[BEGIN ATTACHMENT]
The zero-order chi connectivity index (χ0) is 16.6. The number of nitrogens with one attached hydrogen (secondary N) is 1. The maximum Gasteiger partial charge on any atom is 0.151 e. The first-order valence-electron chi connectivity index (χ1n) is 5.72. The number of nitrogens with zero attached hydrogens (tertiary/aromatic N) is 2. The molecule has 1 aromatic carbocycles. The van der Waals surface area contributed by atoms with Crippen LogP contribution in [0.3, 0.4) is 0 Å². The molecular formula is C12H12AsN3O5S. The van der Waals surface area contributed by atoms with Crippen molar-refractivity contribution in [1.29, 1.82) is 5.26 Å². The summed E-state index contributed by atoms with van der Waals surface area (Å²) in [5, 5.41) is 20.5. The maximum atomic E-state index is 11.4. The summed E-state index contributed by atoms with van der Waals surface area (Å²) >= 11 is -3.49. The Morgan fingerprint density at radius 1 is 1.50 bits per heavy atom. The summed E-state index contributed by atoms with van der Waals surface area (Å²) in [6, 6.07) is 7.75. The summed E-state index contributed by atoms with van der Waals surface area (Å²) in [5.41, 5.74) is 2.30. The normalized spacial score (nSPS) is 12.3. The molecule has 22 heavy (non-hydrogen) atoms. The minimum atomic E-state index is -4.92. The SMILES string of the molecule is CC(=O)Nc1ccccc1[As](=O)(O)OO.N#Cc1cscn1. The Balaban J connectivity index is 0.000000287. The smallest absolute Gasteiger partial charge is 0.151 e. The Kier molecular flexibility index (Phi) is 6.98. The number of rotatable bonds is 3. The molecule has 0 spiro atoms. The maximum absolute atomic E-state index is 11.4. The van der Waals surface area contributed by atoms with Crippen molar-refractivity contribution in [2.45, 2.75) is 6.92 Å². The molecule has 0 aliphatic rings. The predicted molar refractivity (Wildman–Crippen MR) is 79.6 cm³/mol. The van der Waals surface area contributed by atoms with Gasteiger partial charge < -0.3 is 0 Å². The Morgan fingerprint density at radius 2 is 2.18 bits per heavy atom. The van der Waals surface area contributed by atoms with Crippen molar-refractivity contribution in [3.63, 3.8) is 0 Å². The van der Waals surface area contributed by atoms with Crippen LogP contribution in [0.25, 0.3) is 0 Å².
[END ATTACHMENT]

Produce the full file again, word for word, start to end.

The zero-order chi connectivity index (χ0) is 16.6. The number of nitrogens with one attached hydrogen (secondary N) is 1. The maximum Gasteiger partial charge on any atom is 0.151 e. The first-order valence-electron chi connectivity index (χ1n) is 5.72. The number of nitrogens with zero attached hydrogens (tertiary/aromatic N) is 2. The molecule has 1 aromatic carbocycles. The van der Waals surface area contributed by atoms with Crippen LogP contribution in [0.3, 0.4) is 0 Å². The molecular formula is C12H12AsN3O5S. The van der Waals surface area contributed by atoms with Crippen molar-refractivity contribution in [1.29, 1.82) is 5.26 Å². The summed E-state index contributed by atoms with van der Waals surface area (Å²) in [5, 5.41) is 20.5. The maximum atomic E-state index is 11.4. The summed E-state index contributed by atoms with van der Waals surface area (Å²) >= 11 is -3.49. The Morgan fingerprint density at radius 1 is 1.50 bits per heavy atom. The summed E-state index contributed by atoms with van der Waals surface area (Å²) in [6, 6.07) is 7.75. The summed E-state index contributed by atoms with van der Waals surface area (Å²) in [5.41, 5.74) is 2.30. The normalized spacial score (nSPS) is 12.3. The molecule has 22 heavy (non-hydrogen) atoms. The minimum atomic E-state index is -4.92. The SMILES string of the molecule is CC(=O)Nc1ccccc1[As](=O)(O)OO.N#Cc1cscn1. The Balaban J connectivity index is 0.000000287. The smallest absolute Gasteiger partial charge is 0.151 e. The Kier molecular flexibility index (Phi) is 6.98. The number of rotatable bonds is 3. The molecule has 0 spiro atoms. The maximum absolute atomic E-state index is 11.4. The van der Waals surface area contributed by atoms with Crippen molar-refractivity contribution in [2.45, 2.75) is 6.92 Å². The molecule has 0 aliphatic rings. The predicted molar refractivity (Wildman–Crippen MR) is 79.6 cm³/mol. The van der Waals surface area contributed by atoms with Gasteiger partial charge < -0.3 is 0 Å². The Morgan fingerprint density at radius 2 is 2.18 bits per heavy atom. The van der Waals surface area contributed by atoms with Crippen molar-refractivity contribution in [3.63, 3.8) is 0 Å². The van der Waals surface area contributed by atoms with Crippen LogP contribution in [0.25, 0.3) is 0 Å².